“As professors, we have duties which are not those of merchants” (Durkheim, Professional Ethics and Civic Morals)
Early sociological thinkers were not easy-going followers of capitalist modernity: rationalisation, economics, utilitarianism and mediated human communication. It was not a case of these thinkers turning back the clock on such developments but theirs was a concern to find a way to re-kindle emotional bonds and attachments related to compassion and love that modernity placed in danger. Durkheim argued that economics was the major concern in this respect. Free-market economics generated the social and psychic derangement of human life by encouraging excessive egoism, shredding the potential; for other, more compassionate, forms of social attachment. When such derangement becomes widespread the “individual ego” predominates over “the social ego” (Durkheim, Suicide). Durkheim called this anomie which requires “moderating forces” or a new morality to combat it (Professional Ethics and Civic Morals). These anomic conditions resonate with Veblen’s notion of rationalized barbarianism which he attacked in relation business practices that reflect and reinforce barbarian tendencies in human social relations. It is Veblen who signposts these corrosive tendencies as they came to dominate the universities in the early 20th C.
When in 1918 economic sociologist Thorstein Veblen spoke of the “barbarian university” he could have been describing the NLU. His incisive criticism of the university over a century ago invites us to move beyond the chronology of ‘neoliberalism’ [NL] as the culprit:
“The underlying business-like presumption [is] that learning is a merchantable commodity to be produced on a piece-rate plan, rated, bought and sold by standard units, measured, counted and reduced to staple equivalence by impersonal, mechanical rests” (The Higher Learning)
For Veblen, institutions like the university do – to varying degrees – display a continuation of barbarism by ‘civilized’ and economized means – creating competitive, egotistic and aggressive subjectivities and practices which any contemporary academic can recognise. With Durkheim, he agreed that such practices reinforce and appeal to aspects of human nature – for Durkheim, this was the more destructive side of “homo-duplex” The dominance of the barbarian temperament – it’s taken for grantedness – reinforces a perception among us that the “peaceable” and compassionate academic is a weak, “useless” and inflexible individual. What we today call neoliberal management-speak prefers a subjectivity of ‘competitiveness’, ‘toughness’, ‘flexibility’ and ‘resilience’ among its employees and students. As Veblen would have said, this makes wars of prestige between institutions and individuals the norm and the bedrock of ‘how to get on’. Durkheim was clear that these kinds of marketized relations encouraged feelings related to economic drives (fear, aggressiveness and pride) that underpinned unrealistic desires indicative of dogged self-interest. For all its talk of rationality, Durkheim and Veblen show us that, at root the market is emotional and demonstrative of emotional and physical violence. In fact, for Durkheim excessive freedom (to unleash one’s desires, cravings and wants which free markets purport to do) is in fact a form of coercion (you will accrue wealth, status and material goods). This is a problem of the modern psyche as well as the economic institution, where freedom knows no limits and constraint (morality) is unknown/banished or uncertain:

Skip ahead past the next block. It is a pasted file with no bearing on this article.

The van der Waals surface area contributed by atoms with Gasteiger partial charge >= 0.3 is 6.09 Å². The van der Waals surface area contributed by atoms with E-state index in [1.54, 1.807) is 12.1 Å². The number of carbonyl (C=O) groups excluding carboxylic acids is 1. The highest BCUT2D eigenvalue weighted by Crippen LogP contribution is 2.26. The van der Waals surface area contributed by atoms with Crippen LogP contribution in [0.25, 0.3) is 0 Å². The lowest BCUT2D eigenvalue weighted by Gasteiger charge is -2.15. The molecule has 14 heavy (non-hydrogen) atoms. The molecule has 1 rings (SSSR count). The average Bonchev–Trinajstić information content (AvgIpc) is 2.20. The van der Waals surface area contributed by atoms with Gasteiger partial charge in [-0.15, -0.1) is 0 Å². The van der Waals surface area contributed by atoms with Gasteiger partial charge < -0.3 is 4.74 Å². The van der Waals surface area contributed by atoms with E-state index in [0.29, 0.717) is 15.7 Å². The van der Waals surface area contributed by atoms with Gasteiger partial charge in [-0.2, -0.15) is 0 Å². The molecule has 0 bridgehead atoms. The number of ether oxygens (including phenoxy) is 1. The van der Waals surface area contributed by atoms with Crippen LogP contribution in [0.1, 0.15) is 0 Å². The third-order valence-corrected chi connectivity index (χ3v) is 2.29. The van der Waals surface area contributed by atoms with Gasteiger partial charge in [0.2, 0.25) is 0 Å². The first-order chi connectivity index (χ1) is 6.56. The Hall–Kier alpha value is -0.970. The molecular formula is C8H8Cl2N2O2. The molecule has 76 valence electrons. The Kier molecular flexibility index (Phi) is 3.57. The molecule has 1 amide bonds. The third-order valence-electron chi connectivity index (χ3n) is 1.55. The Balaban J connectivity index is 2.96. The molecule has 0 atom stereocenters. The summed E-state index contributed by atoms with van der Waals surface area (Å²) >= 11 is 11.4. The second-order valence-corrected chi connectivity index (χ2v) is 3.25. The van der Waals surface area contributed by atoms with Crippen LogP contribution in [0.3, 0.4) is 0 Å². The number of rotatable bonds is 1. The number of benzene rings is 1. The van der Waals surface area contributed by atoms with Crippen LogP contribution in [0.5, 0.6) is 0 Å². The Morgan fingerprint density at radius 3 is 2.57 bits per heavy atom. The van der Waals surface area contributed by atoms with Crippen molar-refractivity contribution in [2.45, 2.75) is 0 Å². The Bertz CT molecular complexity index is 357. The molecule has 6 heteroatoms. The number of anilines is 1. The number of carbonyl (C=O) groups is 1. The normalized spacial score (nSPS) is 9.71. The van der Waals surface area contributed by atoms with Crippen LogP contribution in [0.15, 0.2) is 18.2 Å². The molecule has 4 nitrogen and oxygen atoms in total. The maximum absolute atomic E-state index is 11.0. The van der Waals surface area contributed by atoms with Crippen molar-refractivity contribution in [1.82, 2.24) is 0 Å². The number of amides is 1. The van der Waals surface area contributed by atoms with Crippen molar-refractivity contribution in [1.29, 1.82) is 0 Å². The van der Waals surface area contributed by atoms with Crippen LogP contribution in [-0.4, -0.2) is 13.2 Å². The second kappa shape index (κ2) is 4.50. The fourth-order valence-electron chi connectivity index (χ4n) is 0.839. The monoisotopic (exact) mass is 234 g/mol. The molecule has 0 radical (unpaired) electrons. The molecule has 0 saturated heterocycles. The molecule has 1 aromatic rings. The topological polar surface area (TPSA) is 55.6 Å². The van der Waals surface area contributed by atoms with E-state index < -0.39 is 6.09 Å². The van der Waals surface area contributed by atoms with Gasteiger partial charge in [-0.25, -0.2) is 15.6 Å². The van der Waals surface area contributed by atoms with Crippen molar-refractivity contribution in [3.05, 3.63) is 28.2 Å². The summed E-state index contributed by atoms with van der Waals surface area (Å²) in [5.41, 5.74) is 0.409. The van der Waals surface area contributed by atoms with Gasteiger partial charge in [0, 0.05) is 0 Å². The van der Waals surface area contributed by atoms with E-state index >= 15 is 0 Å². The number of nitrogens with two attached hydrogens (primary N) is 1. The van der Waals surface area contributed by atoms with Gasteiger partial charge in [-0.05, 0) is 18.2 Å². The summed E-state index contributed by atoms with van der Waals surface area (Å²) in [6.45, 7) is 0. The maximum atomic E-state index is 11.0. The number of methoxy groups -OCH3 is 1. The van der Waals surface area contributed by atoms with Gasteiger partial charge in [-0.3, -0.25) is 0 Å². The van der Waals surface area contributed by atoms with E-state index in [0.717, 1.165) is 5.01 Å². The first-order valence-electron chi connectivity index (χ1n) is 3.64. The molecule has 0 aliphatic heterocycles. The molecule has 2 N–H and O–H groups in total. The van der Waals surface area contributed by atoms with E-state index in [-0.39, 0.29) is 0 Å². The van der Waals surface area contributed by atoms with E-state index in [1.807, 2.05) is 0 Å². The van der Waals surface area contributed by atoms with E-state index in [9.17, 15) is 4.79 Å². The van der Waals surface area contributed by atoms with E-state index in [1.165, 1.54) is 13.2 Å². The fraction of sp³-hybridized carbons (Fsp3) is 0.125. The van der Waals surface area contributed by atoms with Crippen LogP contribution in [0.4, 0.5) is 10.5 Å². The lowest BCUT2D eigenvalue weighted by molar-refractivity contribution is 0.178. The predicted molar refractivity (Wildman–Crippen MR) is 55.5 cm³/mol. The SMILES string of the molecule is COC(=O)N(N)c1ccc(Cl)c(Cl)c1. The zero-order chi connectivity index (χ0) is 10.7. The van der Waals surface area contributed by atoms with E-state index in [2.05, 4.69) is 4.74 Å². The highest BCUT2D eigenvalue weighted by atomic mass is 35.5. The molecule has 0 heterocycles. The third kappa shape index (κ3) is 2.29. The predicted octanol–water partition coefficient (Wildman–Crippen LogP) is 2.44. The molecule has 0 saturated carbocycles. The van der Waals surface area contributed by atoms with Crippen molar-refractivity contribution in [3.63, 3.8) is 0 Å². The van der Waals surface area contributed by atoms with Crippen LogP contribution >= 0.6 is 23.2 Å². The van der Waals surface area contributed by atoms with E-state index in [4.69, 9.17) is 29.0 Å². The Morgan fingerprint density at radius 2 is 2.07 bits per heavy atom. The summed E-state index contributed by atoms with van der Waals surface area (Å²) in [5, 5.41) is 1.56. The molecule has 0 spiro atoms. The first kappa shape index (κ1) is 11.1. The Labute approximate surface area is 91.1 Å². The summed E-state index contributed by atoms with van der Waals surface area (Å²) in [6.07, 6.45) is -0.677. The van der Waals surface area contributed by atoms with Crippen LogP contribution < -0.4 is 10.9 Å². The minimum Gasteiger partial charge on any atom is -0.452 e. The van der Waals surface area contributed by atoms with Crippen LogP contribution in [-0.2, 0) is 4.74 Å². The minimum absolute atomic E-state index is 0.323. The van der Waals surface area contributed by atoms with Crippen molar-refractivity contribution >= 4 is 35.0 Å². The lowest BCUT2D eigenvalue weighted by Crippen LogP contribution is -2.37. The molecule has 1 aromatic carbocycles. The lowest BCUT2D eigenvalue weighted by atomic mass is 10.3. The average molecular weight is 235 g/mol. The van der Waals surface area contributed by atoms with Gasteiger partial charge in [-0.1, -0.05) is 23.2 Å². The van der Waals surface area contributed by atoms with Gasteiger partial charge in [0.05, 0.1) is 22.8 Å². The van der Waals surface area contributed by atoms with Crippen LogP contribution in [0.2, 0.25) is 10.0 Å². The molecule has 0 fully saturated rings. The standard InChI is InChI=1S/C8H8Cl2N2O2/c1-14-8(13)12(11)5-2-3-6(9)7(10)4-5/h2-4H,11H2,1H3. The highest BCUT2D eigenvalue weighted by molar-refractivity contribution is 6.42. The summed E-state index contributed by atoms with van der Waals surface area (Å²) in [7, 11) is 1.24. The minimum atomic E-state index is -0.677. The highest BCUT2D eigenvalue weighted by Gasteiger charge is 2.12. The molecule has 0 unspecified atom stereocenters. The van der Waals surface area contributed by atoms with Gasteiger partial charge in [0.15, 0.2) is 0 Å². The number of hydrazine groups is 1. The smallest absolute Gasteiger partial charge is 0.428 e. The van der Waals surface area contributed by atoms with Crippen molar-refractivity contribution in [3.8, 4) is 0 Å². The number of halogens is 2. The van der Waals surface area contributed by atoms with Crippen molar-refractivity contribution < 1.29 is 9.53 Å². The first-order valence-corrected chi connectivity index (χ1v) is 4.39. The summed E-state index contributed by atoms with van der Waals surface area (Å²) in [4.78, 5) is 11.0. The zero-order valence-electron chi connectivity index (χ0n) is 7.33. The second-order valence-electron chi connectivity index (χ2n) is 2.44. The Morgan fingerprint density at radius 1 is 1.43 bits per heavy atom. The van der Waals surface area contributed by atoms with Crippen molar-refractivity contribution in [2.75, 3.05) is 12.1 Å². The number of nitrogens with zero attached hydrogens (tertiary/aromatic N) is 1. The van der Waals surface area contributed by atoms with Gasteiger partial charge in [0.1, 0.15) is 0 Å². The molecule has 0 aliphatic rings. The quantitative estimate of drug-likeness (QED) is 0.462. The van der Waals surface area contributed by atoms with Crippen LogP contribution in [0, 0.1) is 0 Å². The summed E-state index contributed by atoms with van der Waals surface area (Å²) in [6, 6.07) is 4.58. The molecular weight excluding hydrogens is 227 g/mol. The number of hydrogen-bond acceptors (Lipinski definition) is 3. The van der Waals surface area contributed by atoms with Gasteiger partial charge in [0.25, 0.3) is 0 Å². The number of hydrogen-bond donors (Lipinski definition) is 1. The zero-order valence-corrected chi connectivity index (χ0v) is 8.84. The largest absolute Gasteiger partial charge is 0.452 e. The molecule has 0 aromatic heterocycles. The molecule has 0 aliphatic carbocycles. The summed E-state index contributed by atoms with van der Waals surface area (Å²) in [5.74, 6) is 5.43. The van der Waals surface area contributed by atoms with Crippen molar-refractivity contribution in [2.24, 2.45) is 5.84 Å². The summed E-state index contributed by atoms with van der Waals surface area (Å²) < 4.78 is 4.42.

“Limits are unknown between the possible and the impossible, what is just and what is unjust, legitimate claims and hopes and those which are immoderate” (Durkheim, Suicide)
Like Veblen, he sees society in a “malaise” (Division of Labour) and this market-inspired malaise has institutional and psychic manifestations.
Critical scholars today discuss the possibilities and avenues to challenge the NLU. Following Veblen and Durkheim, the economization of rational-modern institutions (leading to demoralization) is not inevitable and can be resisted. For Durkheim, bringing about change is a moral challenge that can be neither forced nor imposed. The development of a morality is always emotionally based and for him an alternative morality must temper greed, envy, pride and the destructiveness resulting from economic competition. This is interesting in that he is immediately challenging rational collective agreement (or contract) as a source for change. Instead, he replaces this with a call for collective effervescent emotional resonances capable of crystalizing (or having a cognitive expression) that sustains momentum to social change. The question that arises from this is how can we cultivate what Veblen termed a peaceable morality that transforms, contains or does away with the barbarian tendencies in economic-egoism and rational self-interested grounds for action?